While ANE’s have been shown to increase nitrogen assimilation, extensive growth trials, especially in economically important crops (such as OSR) which investigate their role in affecting NUE are scarce and are only seemingly becoming popular in recent years. However considering the increased price of nitrogen, the additional interest in biostimulants (ANE’s in particular), the need to feed a growing population and coupled to the environmental damage of excess nitrogen this can be considered a ‘hot topic’. Plant (glasshouse and field setting) trials will be conducted and analysed for phenotypic data (photosynthetic measurements, yield). Materials from these plant trials must then be harvested, extracted and saved for biochemical and genetic determination. Lab-based techniques employed include protein extraction, western blotting and spectrophotometry, RT-PCR and HPLC. This 3 pronged approach from assessing phenotype to the biochemical level and finally to the gene level will provide evidence on mode of action of the ANE’s potential impact on NUE in OSR.
Over the past decade, the impact of nutrition and exercise in optimising athletic performance and recovery from injury has become increasingly clear and there has been a growing demand for highly trained specialists in this field.
Experts in sport and exercise nutrition translate the latest scientific research into practical, evidence-based advice for competitive and recreational athletes, as well as groups and individuals wanting to improve their health, lose weight, recover from injury or become more active.
Incorporating up-to-date research and contemporary practice, this course aims to prepare you for broad range of careers – from clinical practice assessing professional sports teams to work as a dietitian for clients with specific nutritional issues.
Based in our multimillion pound, state-of-the-art Science and Health Building, you can take full advantage of our cutting-edge facilities, including indoor running track and extensive exercise science laboratories. You’ll gain hands-on experience of some of the equipment and techniques used in professional sports and health environments.
The course seeks to provide an in-depth understanding of the nutritional and metabolic demands of exercise and practical experience of the effect of and interactions between diet, exercise and health. We provide opportunities to work with University and local sports teams, as well as recreational athletes seeking personalised nutrition advice.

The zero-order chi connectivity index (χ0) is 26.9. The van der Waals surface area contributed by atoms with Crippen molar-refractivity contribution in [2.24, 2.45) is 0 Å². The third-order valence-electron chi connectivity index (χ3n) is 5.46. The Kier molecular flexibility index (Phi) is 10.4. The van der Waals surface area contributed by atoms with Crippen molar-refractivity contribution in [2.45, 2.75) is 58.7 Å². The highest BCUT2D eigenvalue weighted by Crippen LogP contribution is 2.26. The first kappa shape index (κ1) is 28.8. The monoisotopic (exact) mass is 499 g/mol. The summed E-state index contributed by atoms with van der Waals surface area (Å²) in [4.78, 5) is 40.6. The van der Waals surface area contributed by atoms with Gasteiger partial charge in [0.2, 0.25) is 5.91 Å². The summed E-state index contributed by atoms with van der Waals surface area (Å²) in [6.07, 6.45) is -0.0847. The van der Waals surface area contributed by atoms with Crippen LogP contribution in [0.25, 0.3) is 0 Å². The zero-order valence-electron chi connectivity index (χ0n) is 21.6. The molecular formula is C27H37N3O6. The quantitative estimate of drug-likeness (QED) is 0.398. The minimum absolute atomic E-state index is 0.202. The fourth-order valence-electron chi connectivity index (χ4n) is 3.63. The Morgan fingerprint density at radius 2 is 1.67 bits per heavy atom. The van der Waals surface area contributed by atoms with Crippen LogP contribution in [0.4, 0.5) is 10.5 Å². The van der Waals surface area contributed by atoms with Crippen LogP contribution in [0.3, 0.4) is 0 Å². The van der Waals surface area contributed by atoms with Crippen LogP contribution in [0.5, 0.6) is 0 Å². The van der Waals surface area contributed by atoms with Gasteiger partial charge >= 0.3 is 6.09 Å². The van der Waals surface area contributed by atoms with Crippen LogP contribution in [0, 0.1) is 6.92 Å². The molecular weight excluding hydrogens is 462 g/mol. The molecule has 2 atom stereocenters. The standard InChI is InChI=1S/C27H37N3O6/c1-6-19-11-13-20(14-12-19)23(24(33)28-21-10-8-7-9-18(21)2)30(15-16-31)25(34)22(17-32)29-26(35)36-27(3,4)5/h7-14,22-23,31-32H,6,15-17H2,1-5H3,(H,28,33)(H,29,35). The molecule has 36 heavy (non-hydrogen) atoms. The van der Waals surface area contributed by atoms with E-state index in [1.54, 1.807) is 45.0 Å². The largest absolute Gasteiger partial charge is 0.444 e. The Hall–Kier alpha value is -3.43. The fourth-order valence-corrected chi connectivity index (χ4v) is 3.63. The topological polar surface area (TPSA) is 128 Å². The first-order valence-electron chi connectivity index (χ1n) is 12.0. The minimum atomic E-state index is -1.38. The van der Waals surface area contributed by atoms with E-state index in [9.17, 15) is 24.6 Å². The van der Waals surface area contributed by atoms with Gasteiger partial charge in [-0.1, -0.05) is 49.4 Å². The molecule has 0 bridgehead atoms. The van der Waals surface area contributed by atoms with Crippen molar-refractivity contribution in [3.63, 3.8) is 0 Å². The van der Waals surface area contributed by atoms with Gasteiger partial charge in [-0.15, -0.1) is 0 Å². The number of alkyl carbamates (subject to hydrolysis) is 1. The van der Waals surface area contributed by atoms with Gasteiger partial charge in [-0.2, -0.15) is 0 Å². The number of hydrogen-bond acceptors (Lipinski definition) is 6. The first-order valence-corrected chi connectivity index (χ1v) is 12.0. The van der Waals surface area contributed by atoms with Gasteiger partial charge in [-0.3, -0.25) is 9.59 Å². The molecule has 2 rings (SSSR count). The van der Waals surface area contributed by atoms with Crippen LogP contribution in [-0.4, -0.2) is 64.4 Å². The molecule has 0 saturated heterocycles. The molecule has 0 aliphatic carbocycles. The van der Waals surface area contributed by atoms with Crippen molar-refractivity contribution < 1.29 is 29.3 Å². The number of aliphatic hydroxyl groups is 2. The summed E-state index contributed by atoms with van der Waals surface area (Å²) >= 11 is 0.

Our teaching team has a broad range of academic and professional experience, many of whom have worked with a range of health initiatives, professional athletes and clubs. You will also learn about our own latest research findings from the Centre for Research in Applied Biological and Exercise Sciences.
Master’s study will also give you the opportunity to gain important experience and skills in research, which will help you to understand and evaluate future developments.
Your main study themes are:
This multidisciplinary course draws together a broad range of biosciences subject matter within the areas of sport, exercise physiology, health and nutrition.
Content has been designed to develop your appreciation of the human body and its functions, together with nutrition science and its role in promoting human health so that you can apply this knowledge to develop appropriate dietary advice and exercise programmes.
We will consider the components of fitness, including nutritional requirements, energy expenditure, body mass and body composition, examining some of the common problems associated with general health and wellbeing, diet and nutrition, exercise and sport performance. These include diets, hydration and supplements, for example.
Covering how to scientifically measure nutritional requirements and dietary allowances of macronutrients, micronutrients and other metabolically active components of food such as fibre. We also consider the negative effects of things like food additives, tannins or drugs and how ethnic and culture may affect practical advice on foods, meals and menus.
As well as subject-specific knowledge, we will encourage a critical, analytical and flexible approach to problem-solving in sport and exercise nutrition. You will systematically and creatively explore complex issues, such as physical activity, nutrition and obesity, and elite physiological support through a variety of case studies, laboratory sessions and group work.
Our aim is to effectively prepare you for professional employment, so we focus on providing enhanced practical and professional skills through a combination of lectures, laboratory and field sessions and case studies. The nature of the course also enables topical aspects to be discussed, for example, the latest popular supplement for sports people or fad diet.
You are also required to complete in-depth research study in the area of sport and exercise science, so will receive training in research methods, including data analysis in both research and applied practice.